Mrs. Granger the "bad guy" in this book?
- Do you
think Mrs. Granger was a good teacher? List the characteristics
that you think a good teacher should possess.
- As an
adult, how does Nick show Mrs. Granger his appreciation?
Ten-year old India Opal Buloni is lonely when she moves to the small
town of Naomi, Florida with her father. Her father is the preacher
at a small Baptist church in Naomi. India Opal's mother left her and
her father when she was three. That fact brings her inescapable sadness.
She has trouble making friends until she finds Winn-Dixie, a big lovable
dog who can make friends with anyone. Opal can talk to Winn-Dixie
about anything, gradually; Opal makes some unusual, but lovable friends
because of Winn-Dixie. Opal begins to realize that life is good and
she has a lot to be thankful for.
do you think India Opal wanted to know ten things about her mother?
Opal asks her friend Gloria Dump, "Do you think everybody misses
somebody like I miss my mama?" What do you think? Does everybody
miss somebody? Why?
answer to India's question was, "Mmmmm-hmmm, I believe, sometimes,
that the whole world has an aching heart." Do you agree that
everyone has their own personal sadness? Why?
do you think India Opal and her dad needed Winn-Dixie?
Opal says, "I lay there and thought how life was like a Litmus
Lozenge, how the sweet and the sad were all mixed up together and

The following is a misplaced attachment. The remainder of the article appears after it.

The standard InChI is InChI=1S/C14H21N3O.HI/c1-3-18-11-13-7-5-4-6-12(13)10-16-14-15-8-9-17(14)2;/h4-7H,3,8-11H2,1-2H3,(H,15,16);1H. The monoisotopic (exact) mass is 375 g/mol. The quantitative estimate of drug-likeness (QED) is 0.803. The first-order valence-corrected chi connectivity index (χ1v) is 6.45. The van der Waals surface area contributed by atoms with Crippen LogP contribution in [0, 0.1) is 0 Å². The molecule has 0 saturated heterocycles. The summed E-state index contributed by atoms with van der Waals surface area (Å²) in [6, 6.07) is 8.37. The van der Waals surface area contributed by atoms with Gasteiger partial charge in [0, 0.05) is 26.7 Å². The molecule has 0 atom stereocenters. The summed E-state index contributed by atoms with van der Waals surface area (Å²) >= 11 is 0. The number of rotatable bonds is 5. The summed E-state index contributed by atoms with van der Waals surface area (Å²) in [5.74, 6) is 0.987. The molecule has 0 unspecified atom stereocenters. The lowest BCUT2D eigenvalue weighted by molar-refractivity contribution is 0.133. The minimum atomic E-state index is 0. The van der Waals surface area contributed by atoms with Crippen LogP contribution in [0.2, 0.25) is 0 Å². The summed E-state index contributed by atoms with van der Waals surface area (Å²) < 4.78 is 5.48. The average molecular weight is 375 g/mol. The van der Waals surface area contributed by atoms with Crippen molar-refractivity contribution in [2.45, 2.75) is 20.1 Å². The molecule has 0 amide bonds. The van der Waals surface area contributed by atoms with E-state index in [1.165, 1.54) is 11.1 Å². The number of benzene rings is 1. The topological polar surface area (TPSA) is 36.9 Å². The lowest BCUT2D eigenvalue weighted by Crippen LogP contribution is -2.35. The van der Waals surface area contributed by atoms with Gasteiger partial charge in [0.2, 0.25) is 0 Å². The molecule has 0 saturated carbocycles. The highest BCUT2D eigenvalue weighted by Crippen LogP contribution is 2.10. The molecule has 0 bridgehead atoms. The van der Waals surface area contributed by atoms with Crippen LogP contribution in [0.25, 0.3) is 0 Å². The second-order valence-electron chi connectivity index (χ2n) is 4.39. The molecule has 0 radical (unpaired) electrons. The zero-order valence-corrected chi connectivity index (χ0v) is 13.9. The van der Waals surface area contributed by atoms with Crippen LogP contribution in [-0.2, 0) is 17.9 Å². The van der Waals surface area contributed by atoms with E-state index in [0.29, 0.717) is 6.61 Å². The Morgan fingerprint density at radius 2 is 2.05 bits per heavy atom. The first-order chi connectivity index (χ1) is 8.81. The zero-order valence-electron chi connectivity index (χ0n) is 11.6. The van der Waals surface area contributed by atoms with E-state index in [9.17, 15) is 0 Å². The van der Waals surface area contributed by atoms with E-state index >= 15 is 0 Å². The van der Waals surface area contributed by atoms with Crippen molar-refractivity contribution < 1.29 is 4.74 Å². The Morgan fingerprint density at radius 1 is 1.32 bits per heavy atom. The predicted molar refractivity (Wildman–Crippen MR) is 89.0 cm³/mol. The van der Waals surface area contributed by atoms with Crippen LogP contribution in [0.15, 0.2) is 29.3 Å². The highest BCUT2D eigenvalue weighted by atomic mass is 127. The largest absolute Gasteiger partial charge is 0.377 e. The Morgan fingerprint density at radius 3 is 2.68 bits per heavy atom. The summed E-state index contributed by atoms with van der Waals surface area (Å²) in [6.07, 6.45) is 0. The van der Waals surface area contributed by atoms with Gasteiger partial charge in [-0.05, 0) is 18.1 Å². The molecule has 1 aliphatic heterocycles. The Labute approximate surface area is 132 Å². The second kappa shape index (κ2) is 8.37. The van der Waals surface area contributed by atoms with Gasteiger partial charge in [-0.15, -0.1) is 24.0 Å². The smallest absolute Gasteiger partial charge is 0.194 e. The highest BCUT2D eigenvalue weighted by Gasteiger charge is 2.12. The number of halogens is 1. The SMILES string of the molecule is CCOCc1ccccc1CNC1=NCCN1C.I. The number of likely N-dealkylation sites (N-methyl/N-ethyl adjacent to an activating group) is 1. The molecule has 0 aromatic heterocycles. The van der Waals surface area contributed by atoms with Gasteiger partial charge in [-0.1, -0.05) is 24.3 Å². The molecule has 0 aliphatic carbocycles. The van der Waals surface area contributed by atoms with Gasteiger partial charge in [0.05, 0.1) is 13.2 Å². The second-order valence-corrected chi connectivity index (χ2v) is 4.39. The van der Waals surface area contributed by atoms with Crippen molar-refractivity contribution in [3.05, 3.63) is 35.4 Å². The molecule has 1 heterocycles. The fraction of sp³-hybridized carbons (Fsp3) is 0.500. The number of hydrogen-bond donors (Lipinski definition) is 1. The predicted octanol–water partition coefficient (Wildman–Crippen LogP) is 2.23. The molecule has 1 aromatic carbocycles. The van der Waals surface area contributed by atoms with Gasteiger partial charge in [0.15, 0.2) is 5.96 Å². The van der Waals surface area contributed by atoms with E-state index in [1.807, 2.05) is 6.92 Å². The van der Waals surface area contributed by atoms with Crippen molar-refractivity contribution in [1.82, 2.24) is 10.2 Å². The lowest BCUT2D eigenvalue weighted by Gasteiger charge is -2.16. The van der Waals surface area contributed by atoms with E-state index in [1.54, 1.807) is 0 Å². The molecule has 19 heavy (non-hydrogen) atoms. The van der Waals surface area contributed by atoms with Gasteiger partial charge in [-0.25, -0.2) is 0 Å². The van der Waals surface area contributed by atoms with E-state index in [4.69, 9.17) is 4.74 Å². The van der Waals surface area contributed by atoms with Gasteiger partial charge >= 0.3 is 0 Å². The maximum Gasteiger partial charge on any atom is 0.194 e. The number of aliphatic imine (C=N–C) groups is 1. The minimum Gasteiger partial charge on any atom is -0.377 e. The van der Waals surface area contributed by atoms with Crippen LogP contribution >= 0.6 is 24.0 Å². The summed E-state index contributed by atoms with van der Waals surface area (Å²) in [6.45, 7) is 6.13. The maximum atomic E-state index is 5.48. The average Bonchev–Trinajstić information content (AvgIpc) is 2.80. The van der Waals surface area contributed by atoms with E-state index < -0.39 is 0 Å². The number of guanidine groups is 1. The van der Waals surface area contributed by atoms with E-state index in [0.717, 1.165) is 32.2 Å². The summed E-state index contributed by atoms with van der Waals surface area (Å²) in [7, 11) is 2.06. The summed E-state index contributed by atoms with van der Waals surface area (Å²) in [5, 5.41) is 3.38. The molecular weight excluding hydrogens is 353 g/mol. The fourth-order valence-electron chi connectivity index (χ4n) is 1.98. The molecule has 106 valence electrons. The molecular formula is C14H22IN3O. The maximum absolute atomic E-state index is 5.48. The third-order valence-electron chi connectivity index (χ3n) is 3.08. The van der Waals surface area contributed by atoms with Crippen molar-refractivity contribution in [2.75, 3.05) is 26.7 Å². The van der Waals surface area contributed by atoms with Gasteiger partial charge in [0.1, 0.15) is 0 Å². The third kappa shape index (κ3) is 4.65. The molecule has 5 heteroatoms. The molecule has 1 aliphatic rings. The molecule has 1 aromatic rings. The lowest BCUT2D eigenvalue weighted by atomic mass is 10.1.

how hard it was to separate them out." Do you think life is
like how India describes it? Why?
India Opal goes to search for Winn-Dixie after the thunderstorm,
Gloria tells her," There ain't no way you can hold on to something
that wants to go, you understand? You can only love what you got
while you got it." How do you feel about this thought?
Dump says, "But sometimes things are so sad they get to be
funny." Have you ever feel so sad that you had to laugh about
it? Tell me about that time.
you think that Stevie and Dunlap Dewberry were trying to be friends
with India Opal?
When Princess Eleanor (Ella for short) is born, a fairy named Lucinda
blesses her with the gift of obedience--meaning she must obey anything
that anyone tells her. As Ella grows older she learns that this "gift"
is more of a curse and she is determined to find Lucinda and have the
spell reversed. Along the way, Ella must do battle with her stepmother
and stepsisters-to-be. She also falls in love with handsome Prince Charmont.
Now she is more determined than ever to make things work out. Does she
1) What is dangerous about Lucinda's curse on Ella?
2) Describe Ella's relationship with her father.
3) Who does Ella say are the only ones who love her?
4) What are some of the foods eaten in the story?
5) How is this story similar to the classic Cinderella story? How is